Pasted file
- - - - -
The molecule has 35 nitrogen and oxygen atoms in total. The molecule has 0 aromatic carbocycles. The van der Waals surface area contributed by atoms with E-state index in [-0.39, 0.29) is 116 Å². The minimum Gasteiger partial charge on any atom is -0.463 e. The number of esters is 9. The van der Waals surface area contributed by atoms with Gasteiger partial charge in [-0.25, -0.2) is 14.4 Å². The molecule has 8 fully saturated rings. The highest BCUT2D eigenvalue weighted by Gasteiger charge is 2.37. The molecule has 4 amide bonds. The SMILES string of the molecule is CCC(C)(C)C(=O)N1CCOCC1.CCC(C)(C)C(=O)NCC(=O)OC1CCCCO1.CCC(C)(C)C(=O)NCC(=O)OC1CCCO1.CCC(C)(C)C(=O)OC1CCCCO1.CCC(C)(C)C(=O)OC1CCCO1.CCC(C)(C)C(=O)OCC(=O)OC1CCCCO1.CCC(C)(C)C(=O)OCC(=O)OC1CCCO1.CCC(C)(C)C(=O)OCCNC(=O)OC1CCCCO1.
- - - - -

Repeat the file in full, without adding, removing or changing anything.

The molecule has 35 nitrogen and oxygen atoms in total. The molecule has 0 aromatic carbocycles. The van der Waals surface area contributed by atoms with E-state index in [-0.39, 0.29) is 116 Å². The minimum Gasteiger partial charge on any atom is -0.463 e. The number of esters is 9. The van der Waals surface area contributed by atoms with Gasteiger partial charge in [-0.25, -0.2) is 14.4 Å². The molecule has 8 fully saturated rings. The highest BCUT2D eigenvalue weighted by Gasteiger charge is 2.37. The molecule has 4 amide bonds. The SMILES string of the molecule is CCC(C)(C)C(=O)N1CCOCC1.CCC(C)(C)C(=O)NCC(=O)OC1CCCCO1.CCC(C)(C)C(=O)NCC(=O)OC1CCCO1.CCC(C)(C)C(=O)OC1CCCCO1.CCC(C)(C)C(=O)OC1CCCO1.CCC(C)(C)C(=O)OCC(=O)OC1CCCCO1.CCC(C)(C)C(=O)OCC(=O)OC1CCCO1.CCC(C)(C)C(=O)OCCNC(=O)OC1CCCCO1.